The last several months have presented new and formidable challenges for virtually every industry in light of COVID-19. Among these challenges are what to do about the various industry meetings and conferences that are used for networking, introducing new ideas, securing supply/distribution contracts, and developing technology standards. These types of events have historically been held in-person, recognizing that there is value to being able to shake a colleague’s hand or to gather with a community of peers. As social distancing and stay-at-home orders have caused us to adjust the way we go about our daily lives, so too have industries had to adjust their vital, in-person, meetings. This blog post will review COVID-19’s impact on various industry meetings and the ways in which industries have committed to continuing to press innovation forward. In addition, we review important considerations in light of disruptions to these industry meetings and the Coronavirus Aid, Relief and Economic Security (CARES) Act with respect to patent filing strategies. Continue Reading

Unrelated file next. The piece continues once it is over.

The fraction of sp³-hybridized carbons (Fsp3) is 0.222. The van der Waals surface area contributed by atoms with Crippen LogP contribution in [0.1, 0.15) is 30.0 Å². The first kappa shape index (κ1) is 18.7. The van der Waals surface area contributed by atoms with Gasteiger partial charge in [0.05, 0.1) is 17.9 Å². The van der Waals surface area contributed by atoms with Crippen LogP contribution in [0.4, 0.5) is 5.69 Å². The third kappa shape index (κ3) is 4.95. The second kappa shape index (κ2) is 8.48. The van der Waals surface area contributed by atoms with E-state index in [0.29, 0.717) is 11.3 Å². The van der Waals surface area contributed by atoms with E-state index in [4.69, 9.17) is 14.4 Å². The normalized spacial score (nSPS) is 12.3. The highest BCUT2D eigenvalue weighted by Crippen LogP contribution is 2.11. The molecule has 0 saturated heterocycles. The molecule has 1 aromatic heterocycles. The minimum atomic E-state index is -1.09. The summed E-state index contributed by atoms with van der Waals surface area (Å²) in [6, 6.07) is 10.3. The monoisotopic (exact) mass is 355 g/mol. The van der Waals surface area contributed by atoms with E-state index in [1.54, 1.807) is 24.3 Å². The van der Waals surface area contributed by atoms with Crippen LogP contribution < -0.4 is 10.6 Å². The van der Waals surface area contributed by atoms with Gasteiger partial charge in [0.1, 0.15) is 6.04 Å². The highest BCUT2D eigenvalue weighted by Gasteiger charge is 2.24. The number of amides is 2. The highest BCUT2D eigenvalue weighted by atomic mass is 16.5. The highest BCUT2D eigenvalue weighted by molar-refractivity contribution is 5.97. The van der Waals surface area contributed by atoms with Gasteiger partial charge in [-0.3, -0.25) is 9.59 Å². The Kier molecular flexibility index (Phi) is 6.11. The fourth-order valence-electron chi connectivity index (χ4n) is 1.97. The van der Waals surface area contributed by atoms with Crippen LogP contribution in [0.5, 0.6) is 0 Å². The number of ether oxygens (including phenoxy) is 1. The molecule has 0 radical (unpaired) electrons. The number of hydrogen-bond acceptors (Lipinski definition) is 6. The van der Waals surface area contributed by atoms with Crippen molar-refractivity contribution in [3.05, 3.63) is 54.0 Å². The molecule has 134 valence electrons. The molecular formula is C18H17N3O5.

No Excuses: Remote Depositions Required in the Age of COVID-19

Today’s litigators are advocates and strategists, excelling in the application of rules, the art of negotiation, and the power of oral argument, and they use these tools to achieve the best possible outcomes for their clients. In the age of COVID-19, with stay-at-home orders in effect across much of the nation, litigators may have lost one of their most important tools: the in-person deposition. Anticipating that in-person depositions will return in the near future, some litigators have filed stipulated motions to extend schedules and deadlines, to provide time to permit the return. Such efforts have been rebuffed by several courts, which have entered orders requiring that depositions be taken by remote means and according to schedule to keep cases moving during this period of enormous uncertainty. If this trend continues, parties and their counsel should no longer expect to be able to conduct in-person depositions, and, instead get accustomed to taking depositions remotely. Continue Reading

Articles that Infringe Only after Importation can be Excluded by the ITC